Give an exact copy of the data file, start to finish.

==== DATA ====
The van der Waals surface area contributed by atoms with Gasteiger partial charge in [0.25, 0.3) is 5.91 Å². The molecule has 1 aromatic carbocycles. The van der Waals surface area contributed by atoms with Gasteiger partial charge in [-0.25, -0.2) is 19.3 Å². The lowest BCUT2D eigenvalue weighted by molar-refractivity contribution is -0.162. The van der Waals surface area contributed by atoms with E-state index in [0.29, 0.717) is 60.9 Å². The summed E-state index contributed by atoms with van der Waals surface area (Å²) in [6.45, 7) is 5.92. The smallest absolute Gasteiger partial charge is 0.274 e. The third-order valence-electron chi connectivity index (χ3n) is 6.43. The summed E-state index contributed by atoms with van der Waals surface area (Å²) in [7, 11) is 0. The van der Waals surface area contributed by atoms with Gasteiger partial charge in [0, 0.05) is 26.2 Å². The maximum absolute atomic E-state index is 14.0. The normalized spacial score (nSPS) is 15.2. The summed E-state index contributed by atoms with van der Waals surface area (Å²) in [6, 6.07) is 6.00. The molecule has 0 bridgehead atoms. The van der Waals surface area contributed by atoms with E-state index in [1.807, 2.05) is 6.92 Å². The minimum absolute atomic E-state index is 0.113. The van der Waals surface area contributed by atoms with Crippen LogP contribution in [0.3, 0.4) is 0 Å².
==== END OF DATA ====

The van der Waals surface area contributed by atoms with Gasteiger partial charge in [0.25, 0.3) is 5.91 Å². The molecule has 1 aromatic carbocycles. The van der Waals surface area contributed by atoms with Gasteiger partial charge in [-0.25, -0.2) is 19.3 Å². The lowest BCUT2D eigenvalue weighted by molar-refractivity contribution is -0.162. The van der Waals surface area contributed by atoms with E-state index in [0.29, 0.717) is 60.9 Å². The summed E-state index contributed by atoms with van der Waals surface area (Å²) in [6.45, 7) is 5.92. The smallest absolute Gasteiger partial charge is 0.274 e. The third-order valence-electron chi connectivity index (χ3n) is 6.43. The summed E-state index contributed by atoms with van der Waals surface area (Å²) in [7, 11) is 0. The van der Waals surface area contributed by atoms with Gasteiger partial charge in [0, 0.05) is 26.2 Å². The maximum absolute atomic E-state index is 14.0. The normalized spacial score (nSPS) is 15.2. The summed E-state index contributed by atoms with van der Waals surface area (Å²) in [6, 6.07) is 6.00. The molecule has 0 bridgehead atoms. The van der Waals surface area contributed by atoms with E-state index in [1.807, 2.05) is 6.92 Å². The minimum absolute atomic E-state index is 0.113. The van der Waals surface area contributed by atoms with Crippen LogP contribution in [0.3, 0.4) is 0 Å².